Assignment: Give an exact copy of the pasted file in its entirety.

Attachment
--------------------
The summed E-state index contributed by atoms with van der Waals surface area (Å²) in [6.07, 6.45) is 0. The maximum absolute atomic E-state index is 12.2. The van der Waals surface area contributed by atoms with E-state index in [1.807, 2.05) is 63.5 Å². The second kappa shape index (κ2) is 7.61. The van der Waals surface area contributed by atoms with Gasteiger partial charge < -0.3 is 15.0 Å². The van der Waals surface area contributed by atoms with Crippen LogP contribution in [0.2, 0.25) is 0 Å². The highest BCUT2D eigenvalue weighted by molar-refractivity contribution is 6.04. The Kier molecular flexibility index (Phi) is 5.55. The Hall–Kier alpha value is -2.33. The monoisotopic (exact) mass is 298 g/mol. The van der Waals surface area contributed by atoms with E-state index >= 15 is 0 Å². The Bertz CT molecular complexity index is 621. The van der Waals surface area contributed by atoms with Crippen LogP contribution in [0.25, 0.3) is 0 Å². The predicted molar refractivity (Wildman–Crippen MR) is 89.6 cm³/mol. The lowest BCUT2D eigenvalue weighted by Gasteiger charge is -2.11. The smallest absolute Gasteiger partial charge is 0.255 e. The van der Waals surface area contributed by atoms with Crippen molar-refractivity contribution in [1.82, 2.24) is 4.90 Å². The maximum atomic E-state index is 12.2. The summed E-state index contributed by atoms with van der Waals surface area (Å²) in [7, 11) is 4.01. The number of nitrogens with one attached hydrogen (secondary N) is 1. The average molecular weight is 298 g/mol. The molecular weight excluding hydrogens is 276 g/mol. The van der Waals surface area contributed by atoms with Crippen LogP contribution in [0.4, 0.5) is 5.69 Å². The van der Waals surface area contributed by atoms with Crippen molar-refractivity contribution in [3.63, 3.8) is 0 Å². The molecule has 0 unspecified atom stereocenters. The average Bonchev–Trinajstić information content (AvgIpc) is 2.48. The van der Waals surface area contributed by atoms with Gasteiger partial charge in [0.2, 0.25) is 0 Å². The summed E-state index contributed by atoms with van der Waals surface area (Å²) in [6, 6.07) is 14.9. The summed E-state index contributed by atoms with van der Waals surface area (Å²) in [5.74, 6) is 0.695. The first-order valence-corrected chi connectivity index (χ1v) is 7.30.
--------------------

The summed E-state index contributed by atoms with van der Waals surface area (Å²) in [6.07, 6.45) is 0. The maximum absolute atomic E-state index is 12.2. The van der Waals surface area contributed by atoms with E-state index in [1.807, 2.05) is 63.5 Å². The second kappa shape index (κ2) is 7.61. The van der Waals surface area contributed by atoms with Gasteiger partial charge < -0.3 is 15.0 Å². The van der Waals surface area contributed by atoms with Crippen LogP contribution in [0.2, 0.25) is 0 Å². The highest BCUT2D eigenvalue weighted by molar-refractivity contribution is 6.04. The Kier molecular flexibility index (Phi) is 5.55. The Hall–Kier alpha value is -2.33. The monoisotopic (exact) mass is 298 g/mol. The van der Waals surface area contributed by atoms with E-state index >= 15 is 0 Å². The Bertz CT molecular complexity index is 621. The van der Waals surface area contributed by atoms with Crippen LogP contribution in [0.25, 0.3) is 0 Å². The predicted molar refractivity (Wildman–Crippen MR) is 89.6 cm³/mol. The lowest BCUT2D eigenvalue weighted by Gasteiger charge is -2.11. The smallest absolute Gasteiger partial charge is 0.255 e. The van der Waals surface area contributed by atoms with Crippen molar-refractivity contribution in [1.82, 2.24) is 4.90 Å². The maximum atomic E-state index is 12.2. The summed E-state index contributed by atoms with van der Waals surface area (Å²) in [7, 11) is 4.01. The number of nitrogens with one attached hydrogen (secondary N) is 1. The average molecular weight is 298 g/mol. The molecular weight excluding hydrogens is 276 g/mol. The van der Waals surface area contributed by atoms with Crippen LogP contribution in [0.4, 0.5) is 5.69 Å². The van der Waals surface area contributed by atoms with Crippen molar-refractivity contribution in [3.63, 3.8) is 0 Å². The molecule has 0 unspecified atom stereocenters. The average Bonchev–Trinajstić information content (AvgIpc) is 2.48. The van der Waals surface area contributed by atoms with Gasteiger partial charge in [0.2, 0.25) is 0 Å². The summed E-state index contributed by atoms with van der Waals surface area (Å²) in [6, 6.07) is 14.9. The summed E-state index contributed by atoms with van der Waals surface area (Å²) in [5.74, 6) is 0.695. The first-order valence-corrected chi connectivity index (χ1v) is 7.30.